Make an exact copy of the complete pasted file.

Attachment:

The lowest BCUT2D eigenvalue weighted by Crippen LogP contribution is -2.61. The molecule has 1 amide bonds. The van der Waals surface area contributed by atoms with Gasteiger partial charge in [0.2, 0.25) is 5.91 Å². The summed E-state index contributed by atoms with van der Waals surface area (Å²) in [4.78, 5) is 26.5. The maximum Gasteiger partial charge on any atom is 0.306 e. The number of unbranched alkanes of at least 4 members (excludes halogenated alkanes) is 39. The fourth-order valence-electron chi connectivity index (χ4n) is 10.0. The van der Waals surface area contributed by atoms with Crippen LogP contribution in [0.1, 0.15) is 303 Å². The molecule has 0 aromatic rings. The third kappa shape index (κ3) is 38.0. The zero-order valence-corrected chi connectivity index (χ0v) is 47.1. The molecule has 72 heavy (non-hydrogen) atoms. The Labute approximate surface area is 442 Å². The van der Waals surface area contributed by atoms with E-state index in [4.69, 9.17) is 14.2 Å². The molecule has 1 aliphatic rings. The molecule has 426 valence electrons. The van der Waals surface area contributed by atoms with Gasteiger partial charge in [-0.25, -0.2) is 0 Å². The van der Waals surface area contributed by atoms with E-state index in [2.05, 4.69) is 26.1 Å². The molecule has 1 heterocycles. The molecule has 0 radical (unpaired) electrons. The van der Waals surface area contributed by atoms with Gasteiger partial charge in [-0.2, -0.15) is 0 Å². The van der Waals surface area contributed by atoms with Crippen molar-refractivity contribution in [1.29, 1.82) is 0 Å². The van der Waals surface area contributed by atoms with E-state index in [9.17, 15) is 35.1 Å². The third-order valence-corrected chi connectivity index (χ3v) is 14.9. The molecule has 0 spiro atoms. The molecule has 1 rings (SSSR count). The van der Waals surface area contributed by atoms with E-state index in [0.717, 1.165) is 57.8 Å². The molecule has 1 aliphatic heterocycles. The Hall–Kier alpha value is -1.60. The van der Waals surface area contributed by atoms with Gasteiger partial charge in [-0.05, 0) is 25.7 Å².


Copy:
The lowest BCUT2D eigenvalue weighted by Crippen LogP contribution is -2.61. The molecule has 1 amide bonds. The van der Waals surface area contributed by atoms with Gasteiger partial charge in [0.2, 0.25) is 5.91 Å². The summed E-state index contributed by atoms with van der Waals surface area (Å²) in [4.78, 5) is 26.5. The maximum Gasteiger partial charge on any atom is 0.306 e. The number of unbranched alkanes of at least 4 members (excludes halogenated alkanes) is 39. The fourth-order valence-electron chi connectivity index (χ4n) is 10.0. The van der Waals surface area contributed by atoms with Crippen LogP contribution in [0.1, 0.15) is 303 Å². The molecule has 0 aromatic rings. The third kappa shape index (κ3) is 38.0. The zero-order valence-corrected chi connectivity index (χ0v) is 47.1. The molecule has 72 heavy (non-hydrogen) atoms. The Labute approximate surface area is 442 Å². The van der Waals surface area contributed by atoms with E-state index in [4.69, 9.17) is 14.2 Å². The molecule has 1 aliphatic rings. The molecule has 426 valence electrons. The van der Waals surface area contributed by atoms with Gasteiger partial charge in [-0.25, -0.2) is 0 Å². The van der Waals surface area contributed by atoms with E-state index in [2.05, 4.69) is 26.1 Å². The molecule has 1 heterocycles. The molecule has 0 radical (unpaired) electrons. The van der Waals surface area contributed by atoms with Gasteiger partial charge in [-0.2, -0.15) is 0 Å². The van der Waals surface area contributed by atoms with Crippen molar-refractivity contribution in [1.29, 1.82) is 0 Å². The van der Waals surface area contributed by atoms with E-state index in [9.17, 15) is 35.1 Å². The third-order valence-corrected chi connectivity index (χ3v) is 14.9. The molecule has 0 spiro atoms. The molecule has 1 rings (SSSR count). The van der Waals surface area contributed by atoms with E-state index in [0.717, 1.165) is 57.8 Å². The molecule has 1 aliphatic heterocycles. The Hall–Kier alpha value is -1.60. The van der Waals surface area contributed by atoms with Gasteiger partial charge in [-0.05, 0) is 25.7 Å².